No class? No problem.
LSU dropped its music theater class, but that hasn’t stopped the students who want to perform. Now they take to the stage as members of the Musical Theatre Club at LSU.
“The response has been amazing,” says Curran Latas, club president and one of three directors of the club’s “Singo de Mayo” on April 30. “No one is getting class credit for this performance, yet they’re still coming.”
The class was part of the LSU School of Music, and for 13 years, staged its popular “Singo de Mayo” at the end of the spring semester.
When the class was canceled, students immediately put their efforts into beefing up the club, which was formed in 2014 as an offshoot of the class. Terry Patrick-Harris, artist-in-residence for voice in the School of Music, taught the class and is now the club’s faculty sponsor.
“The club attracts the same mix of students as the class,” Patrick-Harris says. “We have students who come from all disciplines across campus. And with the club, we have more flexibility to let alumni perform with us. We even have a student in the LSU Law School who’s a part of the club.”
And the show will go on with 26 musical numbers in a program titled, “Singo: Past, Present and Future.”
“This is our 14th year, and we wanted to look at this timeline,” Patrick-Harris says. “We’ll be inviting alumni to help us close out the first half of the show, which will be us looking at the past. Then, we’ll look at the future of musical theater at the end of the second half when we perform some songs from ‘Hamilton.’”
“Hamilton” is the current Pulitzer Prize-winning Broadway hit, which saved the Founding Father from being kicked off the $10 bill.
“That’s the power of popular opinion,” says Patrick-Harris, who is also directing along with Brittany Spencer. “The kids are so excited about performing the songs from that show.”
The club will also look at the present by performing songs from musicals with no Broadway credentials yet strong followings, such as “A Very Potter Musical,” which was written by a group of college kids and can be seen on YouTube.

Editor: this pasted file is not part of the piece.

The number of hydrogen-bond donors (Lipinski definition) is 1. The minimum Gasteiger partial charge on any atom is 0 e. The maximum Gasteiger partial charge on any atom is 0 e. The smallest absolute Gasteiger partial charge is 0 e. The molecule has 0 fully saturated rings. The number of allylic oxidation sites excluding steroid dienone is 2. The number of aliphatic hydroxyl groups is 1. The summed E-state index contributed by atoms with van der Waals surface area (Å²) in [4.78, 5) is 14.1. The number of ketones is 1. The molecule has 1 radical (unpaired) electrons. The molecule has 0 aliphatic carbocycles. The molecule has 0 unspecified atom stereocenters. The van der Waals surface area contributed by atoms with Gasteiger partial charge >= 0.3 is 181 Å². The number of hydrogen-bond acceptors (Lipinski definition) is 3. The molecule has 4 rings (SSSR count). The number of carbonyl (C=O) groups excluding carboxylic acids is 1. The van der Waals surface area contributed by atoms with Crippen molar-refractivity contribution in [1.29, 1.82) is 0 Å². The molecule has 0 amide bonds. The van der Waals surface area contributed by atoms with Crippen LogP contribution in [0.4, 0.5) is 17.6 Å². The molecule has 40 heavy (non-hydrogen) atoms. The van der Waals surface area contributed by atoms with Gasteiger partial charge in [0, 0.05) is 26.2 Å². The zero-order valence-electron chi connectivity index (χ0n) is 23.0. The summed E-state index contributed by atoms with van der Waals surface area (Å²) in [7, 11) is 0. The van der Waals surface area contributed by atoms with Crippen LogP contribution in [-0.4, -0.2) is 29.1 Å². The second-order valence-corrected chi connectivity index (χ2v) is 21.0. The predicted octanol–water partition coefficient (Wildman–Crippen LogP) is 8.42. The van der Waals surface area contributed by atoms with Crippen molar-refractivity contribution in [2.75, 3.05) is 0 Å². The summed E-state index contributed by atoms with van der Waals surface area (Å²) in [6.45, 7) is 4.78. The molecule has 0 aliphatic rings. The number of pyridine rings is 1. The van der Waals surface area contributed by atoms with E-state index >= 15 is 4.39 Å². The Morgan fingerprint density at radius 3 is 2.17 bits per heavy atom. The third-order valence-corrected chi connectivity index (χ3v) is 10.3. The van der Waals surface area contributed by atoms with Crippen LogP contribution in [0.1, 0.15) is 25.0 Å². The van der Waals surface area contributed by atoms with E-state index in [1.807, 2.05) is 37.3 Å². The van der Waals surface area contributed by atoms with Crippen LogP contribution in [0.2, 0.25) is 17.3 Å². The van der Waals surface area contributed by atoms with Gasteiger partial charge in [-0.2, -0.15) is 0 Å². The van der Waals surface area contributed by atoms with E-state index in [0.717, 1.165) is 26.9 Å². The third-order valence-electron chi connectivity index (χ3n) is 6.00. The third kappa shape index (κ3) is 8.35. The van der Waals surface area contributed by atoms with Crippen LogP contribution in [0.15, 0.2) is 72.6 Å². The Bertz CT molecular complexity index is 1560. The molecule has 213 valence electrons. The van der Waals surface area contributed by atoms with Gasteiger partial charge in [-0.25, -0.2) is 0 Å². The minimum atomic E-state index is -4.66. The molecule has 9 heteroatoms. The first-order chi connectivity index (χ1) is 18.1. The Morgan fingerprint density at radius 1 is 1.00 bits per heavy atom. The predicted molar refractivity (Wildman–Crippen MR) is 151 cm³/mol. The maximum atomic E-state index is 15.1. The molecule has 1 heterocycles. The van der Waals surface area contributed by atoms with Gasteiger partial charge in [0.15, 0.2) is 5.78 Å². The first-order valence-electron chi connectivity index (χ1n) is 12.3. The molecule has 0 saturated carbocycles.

From the Off-Broadway hit “Heathers the Musical” comes the crassly hilarious “Candy Store,” and numbers from such musicals as “Spamalot,” “The Producers,” “The Lion King,” “Waitress,” “Grease,” “Next to Normal” and “Chicago” will be interspersed throughout “Singo de Mayo.”
The show may help younger audience members become more familiar with Rodgers and Hammerstein, while the older set may get an introduction to such newer musicals as “35 mm,” based on a series of photographs.
“This really is a show where there’s something for everybody,” Latas says. “And the greatest part is that it’s all student-driven. The costumes are done by students, and our four choreographers, Tony Collins, Alix Achee, Alex Gulino and Colbi Landry, are students.”
But there has been a little help along the way. The club received a grant from the LSU Union Theatre, which helps with production costs and provides a performance space.
“The only stipulation was that we don’t charge admission,” Patrick-Harris says. “So, ‘Singo de Mayo’ is free.”
The club also has received support from Theatre Baton Rouge. “(Artistic Director) Jenny Ballard has been so great in helping us,” Latas says. “She’s always there for anything we need.”
Local musician, composer and producer Brian Breen arranged the orchestration for the show and also will be conducting the accompanying band, which didn’t rehearse with the singers and dancers until last Sunday.
Before that, students rehearsed with a pianist and soundtracks in LSU’s Old Band Hall and in rehearsal rooms in the LSU Music and Dramatic Arts Building.
“That’s been the only drawback to not having a class,” Patrick-Harris says. “With a class, we had a set rehearsal time.”
The students didn’t let that stop them. “Everyone has a different schedule, but we made it work,” Latas says. “We were able to coordinate it around everyone’s schedule. We have between 50 and 55 in this show, which is a large group. We welcome anyone who is interested in musical theater at LSU to join us.”